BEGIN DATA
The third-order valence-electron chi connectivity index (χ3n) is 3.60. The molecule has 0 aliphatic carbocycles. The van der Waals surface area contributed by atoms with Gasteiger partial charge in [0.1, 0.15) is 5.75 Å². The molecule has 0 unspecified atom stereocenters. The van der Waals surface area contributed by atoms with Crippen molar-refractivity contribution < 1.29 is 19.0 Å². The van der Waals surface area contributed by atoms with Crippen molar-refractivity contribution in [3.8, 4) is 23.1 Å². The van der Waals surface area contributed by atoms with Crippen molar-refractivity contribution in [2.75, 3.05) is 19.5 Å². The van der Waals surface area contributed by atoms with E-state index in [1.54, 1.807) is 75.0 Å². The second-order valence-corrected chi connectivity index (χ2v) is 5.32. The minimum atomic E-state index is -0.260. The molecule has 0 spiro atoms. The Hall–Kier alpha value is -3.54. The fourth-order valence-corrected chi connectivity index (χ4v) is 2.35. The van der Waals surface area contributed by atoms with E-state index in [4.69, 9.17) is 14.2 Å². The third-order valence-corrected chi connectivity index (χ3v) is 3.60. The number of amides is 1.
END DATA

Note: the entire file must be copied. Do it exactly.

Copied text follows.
The third-order valence-electron chi connectivity index (χ3n) is 3.60. The molecule has 0 aliphatic carbocycles. The van der Waals surface area contributed by atoms with Gasteiger partial charge in [0.1, 0.15) is 5.75 Å². The molecule has 0 unspecified atom stereocenters. The van der Waals surface area contributed by atoms with Crippen molar-refractivity contribution < 1.29 is 19.0 Å². The van der Waals surface area contributed by atoms with Crippen molar-refractivity contribution in [3.8, 4) is 23.1 Å². The van der Waals surface area contributed by atoms with Crippen molar-refractivity contribution in [2.75, 3.05) is 19.5 Å². The van der Waals surface area contributed by atoms with E-state index in [1.54, 1.807) is 75.0 Å². The second-order valence-corrected chi connectivity index (χ2v) is 5.32. The minimum atomic E-state index is -0.260. The molecule has 0 spiro atoms. The Hall–Kier alpha value is -3.54. The fourth-order valence-corrected chi connectivity index (χ4v) is 2.35. The van der Waals surface area contributed by atoms with E-state index in [4.69, 9.17) is 14.2 Å². The third-order valence-corrected chi connectivity index (χ3v) is 3.60. The number of amides is 1.